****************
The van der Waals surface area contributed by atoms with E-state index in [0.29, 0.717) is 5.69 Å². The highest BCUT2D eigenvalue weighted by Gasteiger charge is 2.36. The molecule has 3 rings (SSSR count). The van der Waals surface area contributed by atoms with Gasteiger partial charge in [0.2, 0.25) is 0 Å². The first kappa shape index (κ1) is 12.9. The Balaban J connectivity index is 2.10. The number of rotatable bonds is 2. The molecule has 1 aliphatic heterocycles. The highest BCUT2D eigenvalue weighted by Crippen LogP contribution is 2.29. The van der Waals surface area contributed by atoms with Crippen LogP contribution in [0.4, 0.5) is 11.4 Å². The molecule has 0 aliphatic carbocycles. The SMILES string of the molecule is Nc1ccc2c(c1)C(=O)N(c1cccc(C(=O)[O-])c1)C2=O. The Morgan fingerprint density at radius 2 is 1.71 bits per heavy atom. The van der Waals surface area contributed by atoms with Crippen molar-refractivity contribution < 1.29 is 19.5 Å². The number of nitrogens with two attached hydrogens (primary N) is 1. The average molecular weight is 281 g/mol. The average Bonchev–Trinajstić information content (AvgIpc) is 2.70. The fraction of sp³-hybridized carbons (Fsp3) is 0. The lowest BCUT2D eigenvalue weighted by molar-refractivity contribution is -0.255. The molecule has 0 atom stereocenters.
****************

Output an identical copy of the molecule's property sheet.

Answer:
The van der Waals surface area contributed by atoms with E-state index in [0.29, 0.717) is 5.69 Å². The highest BCUT2D eigenvalue weighted by Gasteiger charge is 2.36. The molecule has 3 rings (SSSR count). The van der Waals surface area contributed by atoms with Gasteiger partial charge in [0.2, 0.25) is 0 Å². The first kappa shape index (κ1) is 12.9. The Balaban J connectivity index is 2.10. The number of rotatable bonds is 2. The molecule has 1 aliphatic heterocycles. The highest BCUT2D eigenvalue weighted by Crippen LogP contribution is 2.29. The van der Waals surface area contributed by atoms with Crippen LogP contribution in [0.4, 0.5) is 11.4 Å². The molecule has 0 aliphatic carbocycles. The SMILES string of the molecule is Nc1ccc2c(c1)C(=O)N(c1cccc(C(=O)[O-])c1)C2=O. The Morgan fingerprint density at radius 2 is 1.71 bits per heavy atom. The van der Waals surface area contributed by atoms with Crippen molar-refractivity contribution < 1.29 is 19.5 Å². The number of nitrogens with two attached hydrogens (primary N) is 1. The average molecular weight is 281 g/mol. The average Bonchev–Trinajstić information content (AvgIpc) is 2.70. The fraction of sp³-hybridized carbons (Fsp3) is 0. The lowest BCUT2D eigenvalue weighted by molar-refractivity contribution is -0.255. The molecule has 0 atom stereocenters.